Listen
PM Roosevelt Skerrit
PM Roosevelt Skerrit

Dominican students of the Sir High Wooding Law School (HWLS) in Trinidad & Tobago will not graduate next month because government has not paid "economic costs" for students for the past eight years. And students who have completed their studies this year will not receive certificates and won't be called to the bar.

According to information reaching the Sun, the law school is willing to negotiate with government; HWLS has asked that at least half the unpaid amount should be settled but all correspondence to the relevant authority here remains "unanswered."

According to a statement, Dominica owes the institution EC$1.8 million as at July 2014. At the end of July 2014 Dominica was 76 months in arrears

But on that issue Dominica has company. The report also shows that Grenada, at the end of the same period, owed EC$2.7 million with 61 months outstanding. Antigua is also heavily in arrears; it owes EC$460,000 (BDS$341,000) for 108 months. However, Antigua has been making payments; the latest being June 2014. St. Lucia is also in arears, owing over EC$500,000.

Information received by the SUN revealed that Caribbean governments' total outstanding financial contributions are in excess of over BDS$ 10 million dollars.

Dominica's Legal Affairs Minister, Ian Douglas, and Attorney General, Levi Peter, confirmed to the SUN that government was indebted to HWLS but said they did not have the documents before them and could not confirm the precise amount.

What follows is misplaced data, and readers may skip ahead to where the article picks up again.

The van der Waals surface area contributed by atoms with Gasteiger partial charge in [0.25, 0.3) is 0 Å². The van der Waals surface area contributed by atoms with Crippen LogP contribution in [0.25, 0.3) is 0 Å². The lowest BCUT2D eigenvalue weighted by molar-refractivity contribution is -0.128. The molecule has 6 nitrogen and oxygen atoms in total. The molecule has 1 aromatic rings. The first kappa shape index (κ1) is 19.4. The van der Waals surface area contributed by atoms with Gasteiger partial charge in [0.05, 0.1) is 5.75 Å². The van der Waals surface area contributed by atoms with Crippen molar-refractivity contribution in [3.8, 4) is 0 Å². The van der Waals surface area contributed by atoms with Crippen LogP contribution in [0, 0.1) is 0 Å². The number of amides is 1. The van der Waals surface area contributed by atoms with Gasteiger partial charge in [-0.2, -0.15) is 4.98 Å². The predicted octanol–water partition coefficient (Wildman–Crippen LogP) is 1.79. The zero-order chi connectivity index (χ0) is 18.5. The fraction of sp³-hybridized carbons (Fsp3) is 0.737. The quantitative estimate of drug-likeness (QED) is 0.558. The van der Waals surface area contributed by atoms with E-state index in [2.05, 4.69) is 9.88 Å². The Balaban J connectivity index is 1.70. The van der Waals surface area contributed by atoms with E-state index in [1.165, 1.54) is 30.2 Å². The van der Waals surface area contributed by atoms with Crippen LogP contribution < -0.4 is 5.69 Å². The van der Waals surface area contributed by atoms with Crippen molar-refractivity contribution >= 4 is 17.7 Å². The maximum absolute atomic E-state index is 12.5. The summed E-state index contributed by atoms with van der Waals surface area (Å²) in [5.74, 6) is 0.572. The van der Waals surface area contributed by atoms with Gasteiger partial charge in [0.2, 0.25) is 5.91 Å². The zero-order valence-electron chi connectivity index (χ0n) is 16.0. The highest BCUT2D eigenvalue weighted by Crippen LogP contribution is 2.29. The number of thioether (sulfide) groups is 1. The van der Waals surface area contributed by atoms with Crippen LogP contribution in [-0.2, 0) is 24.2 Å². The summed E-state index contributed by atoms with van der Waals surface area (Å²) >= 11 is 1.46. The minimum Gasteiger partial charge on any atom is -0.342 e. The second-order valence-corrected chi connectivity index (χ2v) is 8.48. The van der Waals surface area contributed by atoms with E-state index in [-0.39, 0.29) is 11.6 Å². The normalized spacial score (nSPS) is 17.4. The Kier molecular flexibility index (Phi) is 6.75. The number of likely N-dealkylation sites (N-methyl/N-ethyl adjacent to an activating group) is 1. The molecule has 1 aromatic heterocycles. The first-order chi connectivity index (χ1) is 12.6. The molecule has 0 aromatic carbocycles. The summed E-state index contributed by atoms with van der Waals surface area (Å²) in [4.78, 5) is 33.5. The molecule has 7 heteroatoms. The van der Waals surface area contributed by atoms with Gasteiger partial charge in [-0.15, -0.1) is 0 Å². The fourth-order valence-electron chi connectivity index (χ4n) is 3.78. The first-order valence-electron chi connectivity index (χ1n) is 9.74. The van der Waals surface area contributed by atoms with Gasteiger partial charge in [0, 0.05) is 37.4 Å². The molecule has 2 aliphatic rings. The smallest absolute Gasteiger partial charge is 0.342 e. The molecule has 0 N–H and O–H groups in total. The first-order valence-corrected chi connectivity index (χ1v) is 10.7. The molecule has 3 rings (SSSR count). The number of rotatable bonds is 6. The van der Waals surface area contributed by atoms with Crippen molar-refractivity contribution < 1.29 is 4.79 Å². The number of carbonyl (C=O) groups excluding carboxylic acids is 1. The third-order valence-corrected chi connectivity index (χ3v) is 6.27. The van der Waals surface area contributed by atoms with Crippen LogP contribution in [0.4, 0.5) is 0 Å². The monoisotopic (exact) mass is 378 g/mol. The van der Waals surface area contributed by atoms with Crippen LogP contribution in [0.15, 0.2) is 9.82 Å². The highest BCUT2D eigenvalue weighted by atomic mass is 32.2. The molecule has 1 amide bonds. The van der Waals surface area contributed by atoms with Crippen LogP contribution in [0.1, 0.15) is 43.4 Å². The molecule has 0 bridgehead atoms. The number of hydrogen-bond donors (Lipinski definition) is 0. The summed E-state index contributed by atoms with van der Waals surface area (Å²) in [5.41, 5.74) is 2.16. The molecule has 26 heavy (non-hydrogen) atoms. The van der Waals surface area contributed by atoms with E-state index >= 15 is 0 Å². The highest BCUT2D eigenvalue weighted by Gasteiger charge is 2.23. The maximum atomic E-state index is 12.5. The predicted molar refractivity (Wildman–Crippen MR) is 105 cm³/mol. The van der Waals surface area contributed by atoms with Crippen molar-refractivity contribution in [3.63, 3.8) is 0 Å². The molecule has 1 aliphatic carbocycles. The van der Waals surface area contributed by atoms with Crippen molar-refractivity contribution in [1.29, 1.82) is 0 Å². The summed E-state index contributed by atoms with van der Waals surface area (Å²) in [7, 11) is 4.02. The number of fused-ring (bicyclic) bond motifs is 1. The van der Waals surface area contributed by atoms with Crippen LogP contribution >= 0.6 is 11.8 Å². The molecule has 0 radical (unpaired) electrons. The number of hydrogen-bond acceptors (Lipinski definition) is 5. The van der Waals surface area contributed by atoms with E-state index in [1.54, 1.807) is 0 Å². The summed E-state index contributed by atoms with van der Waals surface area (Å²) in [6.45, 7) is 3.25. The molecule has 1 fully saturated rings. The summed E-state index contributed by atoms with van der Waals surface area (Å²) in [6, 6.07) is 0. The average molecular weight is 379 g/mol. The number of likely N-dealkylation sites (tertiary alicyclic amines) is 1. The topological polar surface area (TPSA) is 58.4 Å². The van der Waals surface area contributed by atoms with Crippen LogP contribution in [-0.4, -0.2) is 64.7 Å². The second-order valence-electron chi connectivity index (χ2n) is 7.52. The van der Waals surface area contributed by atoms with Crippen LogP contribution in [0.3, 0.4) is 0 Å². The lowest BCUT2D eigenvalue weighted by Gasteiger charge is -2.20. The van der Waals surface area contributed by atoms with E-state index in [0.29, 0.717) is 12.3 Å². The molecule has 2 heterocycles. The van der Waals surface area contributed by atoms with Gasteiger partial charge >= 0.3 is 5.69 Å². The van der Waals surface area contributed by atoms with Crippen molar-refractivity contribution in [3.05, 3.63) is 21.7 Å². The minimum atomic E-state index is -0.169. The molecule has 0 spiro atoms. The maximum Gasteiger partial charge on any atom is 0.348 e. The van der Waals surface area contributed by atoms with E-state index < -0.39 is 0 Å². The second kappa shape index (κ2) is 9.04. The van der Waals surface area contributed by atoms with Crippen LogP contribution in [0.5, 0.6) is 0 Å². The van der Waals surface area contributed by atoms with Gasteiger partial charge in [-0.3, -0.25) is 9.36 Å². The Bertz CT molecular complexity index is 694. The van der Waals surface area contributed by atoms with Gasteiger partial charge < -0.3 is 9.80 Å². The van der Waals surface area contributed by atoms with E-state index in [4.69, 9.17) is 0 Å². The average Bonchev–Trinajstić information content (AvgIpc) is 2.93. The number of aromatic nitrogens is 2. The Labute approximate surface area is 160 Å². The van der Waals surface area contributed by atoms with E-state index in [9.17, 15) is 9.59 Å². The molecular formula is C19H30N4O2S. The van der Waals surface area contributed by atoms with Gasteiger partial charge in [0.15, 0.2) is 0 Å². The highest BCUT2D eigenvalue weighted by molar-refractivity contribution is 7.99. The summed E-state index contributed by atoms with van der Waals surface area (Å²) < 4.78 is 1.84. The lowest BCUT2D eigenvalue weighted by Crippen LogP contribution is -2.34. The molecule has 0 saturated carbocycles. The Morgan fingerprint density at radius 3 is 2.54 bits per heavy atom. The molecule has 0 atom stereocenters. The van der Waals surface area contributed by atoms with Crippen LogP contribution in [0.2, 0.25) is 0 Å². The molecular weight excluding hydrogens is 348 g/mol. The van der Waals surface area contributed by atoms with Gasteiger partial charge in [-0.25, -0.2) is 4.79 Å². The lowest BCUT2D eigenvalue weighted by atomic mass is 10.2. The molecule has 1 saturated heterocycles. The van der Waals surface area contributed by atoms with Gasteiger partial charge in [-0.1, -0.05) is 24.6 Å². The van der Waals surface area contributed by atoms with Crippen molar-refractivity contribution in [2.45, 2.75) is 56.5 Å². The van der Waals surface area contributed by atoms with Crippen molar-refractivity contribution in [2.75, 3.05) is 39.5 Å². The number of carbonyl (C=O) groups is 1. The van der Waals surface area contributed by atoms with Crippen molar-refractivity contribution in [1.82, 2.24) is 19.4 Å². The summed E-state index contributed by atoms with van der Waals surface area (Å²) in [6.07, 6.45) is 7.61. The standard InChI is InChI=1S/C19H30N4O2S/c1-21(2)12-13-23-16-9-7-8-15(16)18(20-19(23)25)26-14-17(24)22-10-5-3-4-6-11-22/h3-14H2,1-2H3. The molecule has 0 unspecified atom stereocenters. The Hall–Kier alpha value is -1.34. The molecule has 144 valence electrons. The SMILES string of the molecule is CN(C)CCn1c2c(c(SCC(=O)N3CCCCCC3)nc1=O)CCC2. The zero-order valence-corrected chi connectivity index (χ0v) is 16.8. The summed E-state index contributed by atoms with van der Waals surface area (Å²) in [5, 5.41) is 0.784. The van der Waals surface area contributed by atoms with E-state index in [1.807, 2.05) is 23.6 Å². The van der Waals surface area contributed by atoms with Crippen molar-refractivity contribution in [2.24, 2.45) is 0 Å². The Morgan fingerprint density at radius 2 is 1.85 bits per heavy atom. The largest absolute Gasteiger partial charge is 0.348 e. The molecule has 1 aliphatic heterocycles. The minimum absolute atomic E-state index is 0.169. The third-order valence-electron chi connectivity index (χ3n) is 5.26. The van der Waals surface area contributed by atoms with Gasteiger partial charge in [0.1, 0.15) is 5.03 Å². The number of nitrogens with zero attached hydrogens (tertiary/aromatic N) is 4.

"I am aware that the Government owes but I can't say or give you the amount, I will have to source that information from the office," Douglas stated.

He, however, expressed surprise that this will have an adverse effect on students who are due to graduate this year. Meantime, AG Peter says that "government is attempting to address the debt situation and it was not the primary responsibility of the Ministry of Legal Affairs to deal with these financial issues."

Government, he says, does have an obligation to the debt and will try to address the issue.

However, many persons who are aware of the situation say it is unacceptable and government for the past 8 years has made no efforts to deal with the matter. "It has reached a point where the people are saying that enough is enough; those who are to graduate this year will be affected if payments are not made then they won't be able to graduate," a source, who requested anonymity, said.

When contacted for comments on the matter, president of the Dominica Bar Association, Wynatte Adrian-Roberts, said she was out of State but did not wish to make any comments on the matter advising us to contact the Minister of Legal Affairs and the Attorney General's chambers for information.

The Hugh Wooding Law School, established in 1973, is located in St. Augustine, Trinidad and Tobago and provides professional legal training to persons from the sub-region. The Certificate from HWLS entitles holders to be admitted to practice law in the Commonwealth Caribbean, subject to the laws of each territory.


Listen